How many noise violations does it take to keep the peace — and quiet?
One Brooklyn resident says shes losing sleep because the Pier 69 Market in Bay Ridge cant seem to tamp down the volume on a buzzing kitchen exhaust system.
The NYC Department of Environmental Protection, which enforces the noise code, has issued the café five noise violations since last winter – but the thousands of dollars in penalties have yet to fix the problem.
“Its a quality of life issue and its impacting how were able to use our home,” said neighbor Stephanie Verdirami. “We are extremely frustrated.”
Tara Deighan, a DEP spokeswoman, said noise inspectors have so far been patient with the noisy business, but the citys patience will run out if the rumbling ventilation motor doesnt quiet down by October. Thats when the café has a hearing scheduled on its most recent noise summons.
“DEP will continue to monitor the property and, if the issue remains unresolved, will seek a cease and desist order,” Deighan said. That could lead to the buzzing ventilation equipment being sealed.
Last month, an I-Team investigation found New York City noise complaints rarely lead to enforcement actions against loud businesses. An analysis of 311 complaint data showed the citys noisiest bars and restaurants avoid penalties 99 percent of the time.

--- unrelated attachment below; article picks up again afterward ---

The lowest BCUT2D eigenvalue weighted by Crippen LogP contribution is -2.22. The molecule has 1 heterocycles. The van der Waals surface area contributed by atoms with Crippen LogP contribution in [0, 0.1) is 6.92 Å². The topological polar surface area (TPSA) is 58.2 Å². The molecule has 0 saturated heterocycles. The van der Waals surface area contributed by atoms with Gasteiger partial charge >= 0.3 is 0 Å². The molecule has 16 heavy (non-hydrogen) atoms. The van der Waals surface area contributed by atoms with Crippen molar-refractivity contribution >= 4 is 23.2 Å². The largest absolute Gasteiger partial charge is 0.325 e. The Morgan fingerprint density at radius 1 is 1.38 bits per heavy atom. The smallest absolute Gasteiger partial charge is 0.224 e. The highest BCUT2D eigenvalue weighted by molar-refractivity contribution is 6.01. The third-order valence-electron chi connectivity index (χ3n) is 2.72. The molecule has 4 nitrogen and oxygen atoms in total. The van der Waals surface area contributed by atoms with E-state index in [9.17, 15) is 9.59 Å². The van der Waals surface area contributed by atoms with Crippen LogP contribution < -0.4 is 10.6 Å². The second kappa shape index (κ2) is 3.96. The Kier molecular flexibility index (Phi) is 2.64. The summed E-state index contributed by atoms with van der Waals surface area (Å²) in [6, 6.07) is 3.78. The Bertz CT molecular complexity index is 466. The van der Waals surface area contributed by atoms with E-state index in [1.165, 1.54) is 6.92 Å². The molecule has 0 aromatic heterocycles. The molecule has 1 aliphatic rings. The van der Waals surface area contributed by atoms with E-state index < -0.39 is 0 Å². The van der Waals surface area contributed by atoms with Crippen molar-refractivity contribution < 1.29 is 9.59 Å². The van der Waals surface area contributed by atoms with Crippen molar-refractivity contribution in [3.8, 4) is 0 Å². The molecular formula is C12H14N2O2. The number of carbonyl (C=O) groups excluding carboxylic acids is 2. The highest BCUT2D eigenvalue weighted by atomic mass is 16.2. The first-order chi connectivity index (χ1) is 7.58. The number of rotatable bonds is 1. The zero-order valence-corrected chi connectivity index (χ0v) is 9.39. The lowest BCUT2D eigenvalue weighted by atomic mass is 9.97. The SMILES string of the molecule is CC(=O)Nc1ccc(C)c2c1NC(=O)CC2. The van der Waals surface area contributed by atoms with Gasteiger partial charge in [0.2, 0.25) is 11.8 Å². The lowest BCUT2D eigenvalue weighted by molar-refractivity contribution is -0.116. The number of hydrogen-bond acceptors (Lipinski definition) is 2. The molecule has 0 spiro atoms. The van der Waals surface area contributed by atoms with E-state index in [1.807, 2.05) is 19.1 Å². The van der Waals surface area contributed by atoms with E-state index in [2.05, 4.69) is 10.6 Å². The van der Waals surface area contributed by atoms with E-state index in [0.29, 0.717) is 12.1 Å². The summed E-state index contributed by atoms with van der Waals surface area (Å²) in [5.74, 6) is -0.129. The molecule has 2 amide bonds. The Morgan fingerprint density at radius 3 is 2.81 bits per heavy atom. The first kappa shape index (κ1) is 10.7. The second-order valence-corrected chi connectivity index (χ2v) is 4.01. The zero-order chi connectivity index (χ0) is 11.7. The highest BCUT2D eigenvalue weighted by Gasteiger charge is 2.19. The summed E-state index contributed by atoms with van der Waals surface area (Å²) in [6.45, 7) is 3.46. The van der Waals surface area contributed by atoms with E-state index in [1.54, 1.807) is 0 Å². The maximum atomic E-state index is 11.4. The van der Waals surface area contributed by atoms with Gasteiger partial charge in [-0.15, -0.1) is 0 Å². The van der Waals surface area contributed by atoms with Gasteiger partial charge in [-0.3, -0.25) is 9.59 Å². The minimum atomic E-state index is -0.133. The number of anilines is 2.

After seeing that report, Verdirami contacted News 4's I-Team hoping to convince the DEP to get tougher on the rumbling exhaust system keeping her up at night.
“I think the repercussions could be a lot more harsh,” she said. “There is a noise code, but the city has trouble enforcing its own rules.”
A manager of Pier 69 Market, who wouldnt give her name, told the I-Team she plans to spend $6,000 on a new, quieter exhaust motor. But she said the noise complaints are overblown.
"Ive had more than my fair share of contractors here,” the manager said. “But two of them laughed at us because they didnt think it was that loud.”
Susan Pritchard, a neighbor who works next door to the café said the ambient hum of the exhaust motor doesnt bother her. She worried aloud whether too many noise tickets could push the café out of business.
“You have somebody who has invested a lot of money in his business and when you get a violation every week, it eats into your profits,” Pritchard said.
Verdirami said she also supports small businesses in her neighborhood – just not at the expense of a good nights sleep.
“We want this business to succeed, but at the same time we just want it to be compliant.”